2 students dead in street killings
LINGAYEN, Pangasinan—One is a graduating Mass Communication student. The other is about to finish a seaman’s course.
Both had been killed in the continuing spate of street executions of drug suspects in the province which is part of a nationwide orgy of summary killings apparently inspired by the Duterte administration’s promise to end a drug menace that President Duterte said is the evil that is destroying the country.
But the killings of Rowena Tiamson, 22, and Roman Clifford Manaois, 20, bore the signs of a brutal war on drugs gone astray.
Rowena was found dead on July 19 on a village road in Manaoag town. She was tied and her face wrapped in packaging tape. Strung around her neck was a piece of cardboard with the written words: “Don’t emulate, she is a pusher.”
Shot in the head
On the same day Rowena was found, Roman was riding a tricycle with a friend to the public market of Dagupan City for a meal. Along the way, Roman’s friend who was driving the tricycle picked up a man, Zaldy Abalos. As Abalos alighted in the village of Lucao, gunmen came and opened fire apparently targeting Abalos but also hitting Roman.
According to a Facebook post of Roman’s grandfather, Melandrew Velasco, the gunmen made sure Roman was dead. His grandson, Velasco said, was shot in the right temple.
Found on Roman’s body is a white bond paper with the written words: “Don’t emulate me. I am a pusher. I am a killer and you’re next—DDS.” It was not clear what the initials DDS meant but they were the same initials used for the Davao Death Squad, a vigilante group which has been blamed for a spate of extrajudicial killings of crime suspects in Davao City.
Rowena’s killing shocked and enraged friends and relatives, who swore that she was neither a drug pusher nor a user.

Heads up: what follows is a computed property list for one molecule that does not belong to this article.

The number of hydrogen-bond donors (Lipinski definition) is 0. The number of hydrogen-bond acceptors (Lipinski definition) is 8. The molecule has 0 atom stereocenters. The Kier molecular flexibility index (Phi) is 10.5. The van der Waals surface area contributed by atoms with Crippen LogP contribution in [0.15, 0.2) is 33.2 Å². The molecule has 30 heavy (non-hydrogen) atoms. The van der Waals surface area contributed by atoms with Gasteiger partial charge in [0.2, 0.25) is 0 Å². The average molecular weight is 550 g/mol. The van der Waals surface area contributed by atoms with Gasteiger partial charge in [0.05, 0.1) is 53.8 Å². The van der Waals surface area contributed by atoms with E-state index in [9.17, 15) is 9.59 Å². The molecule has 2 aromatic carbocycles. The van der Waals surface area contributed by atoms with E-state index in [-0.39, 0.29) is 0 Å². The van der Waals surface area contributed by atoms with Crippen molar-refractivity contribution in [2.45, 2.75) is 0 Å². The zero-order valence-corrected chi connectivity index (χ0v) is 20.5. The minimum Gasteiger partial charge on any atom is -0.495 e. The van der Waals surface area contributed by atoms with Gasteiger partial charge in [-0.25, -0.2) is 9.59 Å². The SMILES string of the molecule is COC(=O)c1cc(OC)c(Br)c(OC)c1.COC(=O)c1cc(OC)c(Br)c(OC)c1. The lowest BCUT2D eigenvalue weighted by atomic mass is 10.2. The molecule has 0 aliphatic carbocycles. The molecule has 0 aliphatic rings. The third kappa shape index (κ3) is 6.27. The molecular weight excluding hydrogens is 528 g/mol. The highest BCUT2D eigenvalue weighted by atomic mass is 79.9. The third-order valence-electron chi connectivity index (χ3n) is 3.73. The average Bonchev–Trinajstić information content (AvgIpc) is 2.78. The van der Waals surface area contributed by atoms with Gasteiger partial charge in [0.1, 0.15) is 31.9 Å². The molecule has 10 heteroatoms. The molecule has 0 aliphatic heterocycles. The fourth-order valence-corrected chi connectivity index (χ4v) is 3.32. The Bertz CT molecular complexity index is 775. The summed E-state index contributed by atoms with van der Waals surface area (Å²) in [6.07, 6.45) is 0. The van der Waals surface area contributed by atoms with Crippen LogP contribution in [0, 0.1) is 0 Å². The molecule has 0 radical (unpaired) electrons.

In their Facebook posts, Rowena’s friends remembered her as a good singer, an honor student and an active church choir member, all indications that drugs were not part of her life.
Roman’s grandfather, Velasco, said in his post that Roman’s killing is a tragic event for the family.
“How come innocent men like Oman (Roman’s nickname) are being summarily executed?” Velasco said in his post.
Velasco said Roman’s grandmother, Leoning, cried and “was asking me why President Duterte is allowing the killing of innocent persons.”
Negative for drugs
“I was lost for words to answer Ate Leoning’s question,” Velasco wrote in his post.
Results of an autopsy on Roman’s remains showed he has not been using drugs, Velasco said.
Police are now investigating the killings of the two students, according to Supt. Jackie Candelario, deputy provincial police chief of Pangasinan.
The war on drugs continues in the province.
As of Wednesday, 8,055 users and pushers from 44 towns and four cities have surrendered to authorities, Candelario said, while 45 drug suspects have been killed, 15 of them shot by policemen during antidrug operations.
In Bulacan, 90 drug suspects have been killed, while a municipal police chief was relieved, since Mr. Duterte assumed office.
Senior Supt. Romeo Caramat Jr., acting Bulacan police director, said 73 of the dead were killed in gunfights with police while 17 were apparent victims of vigilantes.
On July 20, Supt. Ganaban Ali, chief of police of San Ildefonso town, was relieved of duty, and was transferred to a new post in Mindanao with 10 other Bulacan policemen. They are under investigation for alleged involvement in drugs.
One of the transferred policemen was PO3 Rogelio Sta. Ana, who surrendered on July 11 and confessed to having sold drugs. He had been charged on July 22 with grave misconduct. Gabriel Cardinoza, Inquirer Northern Luzon, and Carmela Reyes-Estrope, Inquirer Central Luzon